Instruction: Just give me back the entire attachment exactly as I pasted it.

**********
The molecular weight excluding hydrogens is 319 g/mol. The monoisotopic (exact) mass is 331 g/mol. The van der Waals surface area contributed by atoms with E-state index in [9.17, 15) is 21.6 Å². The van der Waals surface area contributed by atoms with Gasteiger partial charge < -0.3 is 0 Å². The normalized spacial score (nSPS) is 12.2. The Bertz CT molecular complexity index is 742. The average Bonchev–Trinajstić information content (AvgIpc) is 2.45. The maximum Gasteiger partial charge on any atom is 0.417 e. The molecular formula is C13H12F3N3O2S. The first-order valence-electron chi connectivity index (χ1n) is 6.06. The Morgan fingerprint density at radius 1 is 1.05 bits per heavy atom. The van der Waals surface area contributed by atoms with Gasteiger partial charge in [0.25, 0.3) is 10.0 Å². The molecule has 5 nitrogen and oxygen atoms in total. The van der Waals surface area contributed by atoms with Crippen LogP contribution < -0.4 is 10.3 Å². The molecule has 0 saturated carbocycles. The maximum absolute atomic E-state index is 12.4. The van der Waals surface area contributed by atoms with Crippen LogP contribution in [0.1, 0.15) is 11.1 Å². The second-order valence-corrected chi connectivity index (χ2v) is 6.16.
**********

The molecular weight excluding hydrogens is 319 g/mol. The monoisotopic (exact) mass is 331 g/mol. The van der Waals surface area contributed by atoms with E-state index in [9.17, 15) is 21.6 Å². The van der Waals surface area contributed by atoms with Gasteiger partial charge < -0.3 is 0 Å². The normalized spacial score (nSPS) is 12.2. The Bertz CT molecular complexity index is 742. The average Bonchev–Trinajstić information content (AvgIpc) is 2.45. The maximum Gasteiger partial charge on any atom is 0.417 e. The molecular formula is C13H12F3N3O2S. The first-order valence-electron chi connectivity index (χ1n) is 6.06. The Morgan fingerprint density at radius 1 is 1.05 bits per heavy atom. The van der Waals surface area contributed by atoms with Gasteiger partial charge in [0.25, 0.3) is 10.0 Å². The molecule has 5 nitrogen and oxygen atoms in total. The van der Waals surface area contributed by atoms with Crippen LogP contribution < -0.4 is 10.3 Å². The molecule has 0 saturated carbocycles. The maximum absolute atomic E-state index is 12.4. The van der Waals surface area contributed by atoms with Crippen LogP contribution in [0.1, 0.15) is 11.1 Å². The second-order valence-corrected chi connectivity index (χ2v) is 6.16.